Strength, biodegradability and biocompatibility are all features of spider silk that make it an appealing option for biomedical applications. However, spider silk is hard to mass produce in potential spider farms due to the territorial and cannibalistic nature of spiders. To overcome this issue, scientists have been able to create recombinant spider silk from other sources such as E.coli. Now, an interdisciplinary team from the University of Nottingham has gone one step further to produce a recombinant spider silk that can be modified and applied to drug delivery, regenerative medicine and wound healing.
The new approach functionalizes recombinant spider silk with the ability to bind and release a wide range of small molecules. By adding in an amino acid containing an azide group to the silk proteins, the team was able to use ‘click chemistry’ to add on other small molecules such as antibiotics once the proteins are made.
Click chemistry is a common protocol for the modification of molecules. It uses a copper catalyst to initiate a reaction only between an already specified azide group and an alkyne group and does not interfere with other organic groups within the system. The groups are introduced into DNA and proteins so can be inserted at the optimal location chosen by the creator. In this case, the click chemistry reaction helps develop a site-specific chemical conjugation of various organic molecules.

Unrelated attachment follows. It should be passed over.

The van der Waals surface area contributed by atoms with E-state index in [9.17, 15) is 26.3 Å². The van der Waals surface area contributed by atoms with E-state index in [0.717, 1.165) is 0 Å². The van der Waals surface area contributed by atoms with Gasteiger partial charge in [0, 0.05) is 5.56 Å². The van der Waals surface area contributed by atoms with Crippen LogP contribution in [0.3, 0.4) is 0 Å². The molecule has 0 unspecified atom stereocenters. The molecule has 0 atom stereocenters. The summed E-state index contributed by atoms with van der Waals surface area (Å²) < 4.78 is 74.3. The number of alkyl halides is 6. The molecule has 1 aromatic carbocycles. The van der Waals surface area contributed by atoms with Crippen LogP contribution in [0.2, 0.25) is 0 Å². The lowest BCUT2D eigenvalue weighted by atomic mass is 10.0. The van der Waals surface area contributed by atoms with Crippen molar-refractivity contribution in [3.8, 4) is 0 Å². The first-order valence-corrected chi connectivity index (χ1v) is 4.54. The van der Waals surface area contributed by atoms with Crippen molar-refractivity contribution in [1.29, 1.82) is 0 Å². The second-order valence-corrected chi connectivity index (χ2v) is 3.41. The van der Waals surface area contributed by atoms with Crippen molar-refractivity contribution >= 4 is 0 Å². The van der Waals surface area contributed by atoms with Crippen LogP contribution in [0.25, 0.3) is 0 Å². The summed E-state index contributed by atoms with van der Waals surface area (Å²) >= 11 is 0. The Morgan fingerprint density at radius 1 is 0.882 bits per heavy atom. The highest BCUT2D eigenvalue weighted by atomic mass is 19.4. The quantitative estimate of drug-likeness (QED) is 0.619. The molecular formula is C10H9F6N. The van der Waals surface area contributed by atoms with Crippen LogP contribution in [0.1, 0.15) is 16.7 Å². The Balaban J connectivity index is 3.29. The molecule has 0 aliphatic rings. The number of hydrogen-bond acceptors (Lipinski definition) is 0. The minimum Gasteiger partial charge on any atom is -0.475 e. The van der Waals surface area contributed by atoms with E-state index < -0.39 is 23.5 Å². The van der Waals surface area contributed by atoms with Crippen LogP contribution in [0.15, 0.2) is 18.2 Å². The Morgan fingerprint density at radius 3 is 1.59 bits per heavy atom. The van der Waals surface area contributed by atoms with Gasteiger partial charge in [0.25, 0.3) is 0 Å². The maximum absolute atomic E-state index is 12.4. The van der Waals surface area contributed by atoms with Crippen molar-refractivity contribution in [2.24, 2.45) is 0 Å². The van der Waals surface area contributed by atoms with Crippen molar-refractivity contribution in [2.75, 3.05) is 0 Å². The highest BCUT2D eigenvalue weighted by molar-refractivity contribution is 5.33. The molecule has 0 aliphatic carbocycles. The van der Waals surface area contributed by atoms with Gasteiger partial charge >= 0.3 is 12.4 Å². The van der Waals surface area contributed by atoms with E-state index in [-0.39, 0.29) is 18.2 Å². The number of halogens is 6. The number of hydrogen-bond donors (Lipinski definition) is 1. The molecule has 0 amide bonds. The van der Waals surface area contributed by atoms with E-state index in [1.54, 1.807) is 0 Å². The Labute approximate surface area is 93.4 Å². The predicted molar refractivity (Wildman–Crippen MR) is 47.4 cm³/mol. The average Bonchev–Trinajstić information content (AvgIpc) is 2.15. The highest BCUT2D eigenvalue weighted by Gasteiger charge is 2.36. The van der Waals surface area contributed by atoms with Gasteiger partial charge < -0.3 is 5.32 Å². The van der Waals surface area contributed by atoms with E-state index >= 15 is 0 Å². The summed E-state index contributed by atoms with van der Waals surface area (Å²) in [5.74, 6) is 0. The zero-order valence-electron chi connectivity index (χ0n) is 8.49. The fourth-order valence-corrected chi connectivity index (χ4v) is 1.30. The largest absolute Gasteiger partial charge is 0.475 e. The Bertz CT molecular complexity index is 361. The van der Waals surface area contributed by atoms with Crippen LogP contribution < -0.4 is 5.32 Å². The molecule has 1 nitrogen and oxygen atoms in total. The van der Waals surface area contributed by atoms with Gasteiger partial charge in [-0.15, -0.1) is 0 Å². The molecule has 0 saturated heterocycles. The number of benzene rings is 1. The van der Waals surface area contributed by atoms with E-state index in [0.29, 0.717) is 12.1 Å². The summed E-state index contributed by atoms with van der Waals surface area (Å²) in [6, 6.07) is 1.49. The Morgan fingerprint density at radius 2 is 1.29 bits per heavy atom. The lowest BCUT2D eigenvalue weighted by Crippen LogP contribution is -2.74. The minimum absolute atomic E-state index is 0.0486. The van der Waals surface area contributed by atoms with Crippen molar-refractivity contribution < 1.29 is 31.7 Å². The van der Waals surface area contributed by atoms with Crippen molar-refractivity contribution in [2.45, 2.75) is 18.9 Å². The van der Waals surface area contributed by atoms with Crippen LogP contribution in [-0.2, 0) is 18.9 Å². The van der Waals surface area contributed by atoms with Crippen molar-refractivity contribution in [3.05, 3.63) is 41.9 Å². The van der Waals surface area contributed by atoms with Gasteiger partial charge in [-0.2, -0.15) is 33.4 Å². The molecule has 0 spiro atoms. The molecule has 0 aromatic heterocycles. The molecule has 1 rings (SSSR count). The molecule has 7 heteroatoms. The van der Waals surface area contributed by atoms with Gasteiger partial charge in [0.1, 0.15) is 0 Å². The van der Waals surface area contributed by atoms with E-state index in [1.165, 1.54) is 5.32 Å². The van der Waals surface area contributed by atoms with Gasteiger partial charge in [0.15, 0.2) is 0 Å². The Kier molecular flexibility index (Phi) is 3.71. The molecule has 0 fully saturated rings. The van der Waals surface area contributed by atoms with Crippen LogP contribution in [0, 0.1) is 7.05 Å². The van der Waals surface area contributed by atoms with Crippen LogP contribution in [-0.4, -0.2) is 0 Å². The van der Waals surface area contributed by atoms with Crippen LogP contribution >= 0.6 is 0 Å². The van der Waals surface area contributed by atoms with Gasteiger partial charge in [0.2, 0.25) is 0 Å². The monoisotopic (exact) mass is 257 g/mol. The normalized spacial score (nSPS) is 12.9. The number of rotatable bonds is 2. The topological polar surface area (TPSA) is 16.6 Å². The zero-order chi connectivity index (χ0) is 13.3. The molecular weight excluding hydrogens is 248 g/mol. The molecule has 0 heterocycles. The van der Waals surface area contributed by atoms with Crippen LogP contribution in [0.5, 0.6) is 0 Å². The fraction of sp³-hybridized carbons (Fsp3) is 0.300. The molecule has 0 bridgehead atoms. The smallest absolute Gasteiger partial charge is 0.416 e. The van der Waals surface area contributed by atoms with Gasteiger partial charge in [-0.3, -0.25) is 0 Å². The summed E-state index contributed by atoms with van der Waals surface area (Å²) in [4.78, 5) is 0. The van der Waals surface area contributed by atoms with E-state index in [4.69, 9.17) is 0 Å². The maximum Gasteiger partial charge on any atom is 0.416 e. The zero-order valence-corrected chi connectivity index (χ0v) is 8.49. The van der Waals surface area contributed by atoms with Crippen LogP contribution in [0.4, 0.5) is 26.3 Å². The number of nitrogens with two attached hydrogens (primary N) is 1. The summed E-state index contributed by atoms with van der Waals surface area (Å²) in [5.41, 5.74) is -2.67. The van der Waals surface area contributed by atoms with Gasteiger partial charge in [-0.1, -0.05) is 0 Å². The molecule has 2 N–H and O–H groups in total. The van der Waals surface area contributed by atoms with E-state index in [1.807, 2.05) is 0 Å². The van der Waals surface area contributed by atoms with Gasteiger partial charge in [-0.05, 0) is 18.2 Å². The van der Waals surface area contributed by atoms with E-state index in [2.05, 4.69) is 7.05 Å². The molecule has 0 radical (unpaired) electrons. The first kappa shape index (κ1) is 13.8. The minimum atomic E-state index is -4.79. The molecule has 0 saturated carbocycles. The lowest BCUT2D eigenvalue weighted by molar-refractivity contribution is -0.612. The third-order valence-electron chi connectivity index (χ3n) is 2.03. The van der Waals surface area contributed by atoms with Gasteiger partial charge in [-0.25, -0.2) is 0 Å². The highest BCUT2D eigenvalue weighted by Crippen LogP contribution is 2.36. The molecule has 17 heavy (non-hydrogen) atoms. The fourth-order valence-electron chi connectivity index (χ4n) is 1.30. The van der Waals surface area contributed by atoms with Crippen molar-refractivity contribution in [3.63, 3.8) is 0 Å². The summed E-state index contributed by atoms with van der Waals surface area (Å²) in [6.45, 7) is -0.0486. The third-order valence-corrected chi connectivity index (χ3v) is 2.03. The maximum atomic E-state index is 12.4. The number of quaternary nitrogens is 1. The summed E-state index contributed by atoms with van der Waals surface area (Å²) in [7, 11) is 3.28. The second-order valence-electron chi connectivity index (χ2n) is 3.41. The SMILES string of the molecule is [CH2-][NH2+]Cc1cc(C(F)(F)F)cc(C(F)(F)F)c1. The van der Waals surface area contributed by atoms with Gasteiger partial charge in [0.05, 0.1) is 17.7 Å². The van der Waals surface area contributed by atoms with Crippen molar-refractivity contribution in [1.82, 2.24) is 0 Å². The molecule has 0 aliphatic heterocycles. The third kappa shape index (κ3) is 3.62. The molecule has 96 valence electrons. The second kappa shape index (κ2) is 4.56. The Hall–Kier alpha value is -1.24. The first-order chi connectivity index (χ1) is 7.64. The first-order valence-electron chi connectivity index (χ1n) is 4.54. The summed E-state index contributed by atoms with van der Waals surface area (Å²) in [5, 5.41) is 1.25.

Using E. coli as the machines to create the special silk, the group is able to click the molecule of choice into its place before or after the fibers are built. This allows more control of the process and of the types of molecules that can be incorporated into the silk.
Once the silk is made, there is a wide range of potential applications. In wound healing, the silk can dually act as a scaffold on which new cells can grow and as a protectant that slowly releases antibiotics over time to prevent infection. And with the low reactivity rates with the immune system, synthetic spider silk is easily introduced to immunocompromised patients.
Professor Neil Thomas, lead author and Professor of Medicinal and Biological Chemistry, said: "There is the possibility of using the silk in advanced dressings for the treatment of slow-healing wounds such as diabetic ulcers. Using our technique infection could be prevented over weeks or months by the controlled release of antibiotics. At the same time tissue regeneration is accelerated by silk fibers functioning as a temporary scaffold before being biodegraded."
The collaborative group is working on application of the process. The study, published in Advanced Materials, also introduces the potential of synthetic spider silk in a variety of different disciplines.
"Our technique allows the rapid generation of biocompatible, mono or multi-functionalized silk structures for use in a wide range of applications. These will be particularly useful in the fields of tissue engineering and biomedicine."